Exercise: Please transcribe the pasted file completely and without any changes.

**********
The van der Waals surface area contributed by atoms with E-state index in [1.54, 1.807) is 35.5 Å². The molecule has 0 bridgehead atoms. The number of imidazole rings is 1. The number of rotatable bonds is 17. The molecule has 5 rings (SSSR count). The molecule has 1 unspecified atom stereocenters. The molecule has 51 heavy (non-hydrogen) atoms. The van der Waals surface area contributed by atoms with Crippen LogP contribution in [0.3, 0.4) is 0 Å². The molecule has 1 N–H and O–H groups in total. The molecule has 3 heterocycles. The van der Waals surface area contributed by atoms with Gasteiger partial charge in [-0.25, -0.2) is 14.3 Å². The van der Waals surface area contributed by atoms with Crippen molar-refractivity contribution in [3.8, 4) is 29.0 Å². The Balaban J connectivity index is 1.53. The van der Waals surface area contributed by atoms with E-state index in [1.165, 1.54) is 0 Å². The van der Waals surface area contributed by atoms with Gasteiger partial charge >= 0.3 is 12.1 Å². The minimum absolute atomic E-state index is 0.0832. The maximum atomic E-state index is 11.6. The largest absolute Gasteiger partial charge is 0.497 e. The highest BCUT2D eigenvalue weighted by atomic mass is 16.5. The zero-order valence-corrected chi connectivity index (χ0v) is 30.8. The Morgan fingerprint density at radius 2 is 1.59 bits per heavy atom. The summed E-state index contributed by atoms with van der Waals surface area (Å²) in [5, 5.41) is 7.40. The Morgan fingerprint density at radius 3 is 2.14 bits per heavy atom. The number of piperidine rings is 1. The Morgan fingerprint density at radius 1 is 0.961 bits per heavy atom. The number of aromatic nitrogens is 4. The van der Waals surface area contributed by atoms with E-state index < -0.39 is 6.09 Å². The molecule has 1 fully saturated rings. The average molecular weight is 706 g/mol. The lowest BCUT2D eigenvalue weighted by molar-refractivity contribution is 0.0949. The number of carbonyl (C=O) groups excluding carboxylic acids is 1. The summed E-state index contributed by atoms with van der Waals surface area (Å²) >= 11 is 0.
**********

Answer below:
The van der Waals surface area contributed by atoms with E-state index in [1.54, 1.807) is 35.5 Å². The molecule has 0 bridgehead atoms. The number of imidazole rings is 1. The number of rotatable bonds is 17. The molecule has 5 rings (SSSR count). The molecule has 1 unspecified atom stereocenters. The molecule has 51 heavy (non-hydrogen) atoms. The van der Waals surface area contributed by atoms with Crippen LogP contribution in [0.3, 0.4) is 0 Å². The molecule has 1 N–H and O–H groups in total. The molecule has 3 heterocycles. The van der Waals surface area contributed by atoms with Gasteiger partial charge in [-0.25, -0.2) is 14.3 Å². The van der Waals surface area contributed by atoms with Crippen molar-refractivity contribution in [3.8, 4) is 29.0 Å². The Balaban J connectivity index is 1.53. The van der Waals surface area contributed by atoms with E-state index in [1.165, 1.54) is 0 Å². The van der Waals surface area contributed by atoms with Gasteiger partial charge >= 0.3 is 12.1 Å². The minimum absolute atomic E-state index is 0.0832. The maximum atomic E-state index is 11.6. The largest absolute Gasteiger partial charge is 0.497 e. The highest BCUT2D eigenvalue weighted by atomic mass is 16.5. The zero-order valence-corrected chi connectivity index (χ0v) is 30.8. The Morgan fingerprint density at radius 2 is 1.59 bits per heavy atom. The summed E-state index contributed by atoms with van der Waals surface area (Å²) in [5, 5.41) is 7.40. The Morgan fingerprint density at radius 3 is 2.14 bits per heavy atom. The number of piperidine rings is 1. The Morgan fingerprint density at radius 1 is 0.961 bits per heavy atom. The number of aromatic nitrogens is 4. The van der Waals surface area contributed by atoms with E-state index < -0.39 is 6.09 Å². The molecule has 1 fully saturated rings. The average molecular weight is 706 g/mol. The lowest BCUT2D eigenvalue weighted by molar-refractivity contribution is 0.0949. The number of carbonyl (C=O) groups excluding carboxylic acids is 1. The summed E-state index contributed by atoms with van der Waals surface area (Å²) >= 11 is 0.